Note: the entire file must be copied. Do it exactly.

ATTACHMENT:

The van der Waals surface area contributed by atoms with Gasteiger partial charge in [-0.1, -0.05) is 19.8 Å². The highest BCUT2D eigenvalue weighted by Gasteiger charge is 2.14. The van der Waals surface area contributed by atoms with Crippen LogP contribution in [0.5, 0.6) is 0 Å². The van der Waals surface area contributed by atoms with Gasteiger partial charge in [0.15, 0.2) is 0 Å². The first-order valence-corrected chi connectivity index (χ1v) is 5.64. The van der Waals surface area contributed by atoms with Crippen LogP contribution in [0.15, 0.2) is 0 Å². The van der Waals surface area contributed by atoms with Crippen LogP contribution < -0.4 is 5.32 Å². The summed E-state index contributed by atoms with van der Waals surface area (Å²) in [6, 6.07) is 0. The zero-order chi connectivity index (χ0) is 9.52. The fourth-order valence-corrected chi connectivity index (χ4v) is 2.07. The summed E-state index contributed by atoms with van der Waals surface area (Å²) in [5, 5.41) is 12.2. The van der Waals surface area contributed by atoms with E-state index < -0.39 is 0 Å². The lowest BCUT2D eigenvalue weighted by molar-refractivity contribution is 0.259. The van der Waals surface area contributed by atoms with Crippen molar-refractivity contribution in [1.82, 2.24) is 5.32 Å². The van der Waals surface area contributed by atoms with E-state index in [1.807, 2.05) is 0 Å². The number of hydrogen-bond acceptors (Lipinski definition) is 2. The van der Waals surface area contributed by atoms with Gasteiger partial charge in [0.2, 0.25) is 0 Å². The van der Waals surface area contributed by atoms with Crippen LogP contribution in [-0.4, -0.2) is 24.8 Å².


The van der Waals surface area contributed by atoms with Gasteiger partial charge in [-0.1, -0.05) is 19.8 Å². The highest BCUT2D eigenvalue weighted by Gasteiger charge is 2.14. The van der Waals surface area contributed by atoms with Crippen LogP contribution in [0.5, 0.6) is 0 Å². The van der Waals surface area contributed by atoms with Gasteiger partial charge in [0.15, 0.2) is 0 Å². The first-order valence-corrected chi connectivity index (χ1v) is 5.64. The van der Waals surface area contributed by atoms with Crippen LogP contribution in [0.15, 0.2) is 0 Å². The van der Waals surface area contributed by atoms with Crippen LogP contribution < -0.4 is 5.32 Å². The summed E-state index contributed by atoms with van der Waals surface area (Å²) in [6, 6.07) is 0. The zero-order chi connectivity index (χ0) is 9.52. The fourth-order valence-corrected chi connectivity index (χ4v) is 2.07. The summed E-state index contributed by atoms with van der Waals surface area (Å²) in [5, 5.41) is 12.2. The van der Waals surface area contributed by atoms with E-state index < -0.39 is 0 Å². The lowest BCUT2D eigenvalue weighted by molar-refractivity contribution is 0.259. The van der Waals surface area contributed by atoms with Crippen molar-refractivity contribution in [1.82, 2.24) is 5.32 Å². The van der Waals surface area contributed by atoms with E-state index in [1.807, 2.05) is 0 Å². The number of hydrogen-bond acceptors (Lipinski definition) is 2. The van der Waals surface area contributed by atoms with Gasteiger partial charge in [0.2, 0.25) is 0 Å². The van der Waals surface area contributed by atoms with Crippen LogP contribution in [-0.4, -0.2) is 24.8 Å².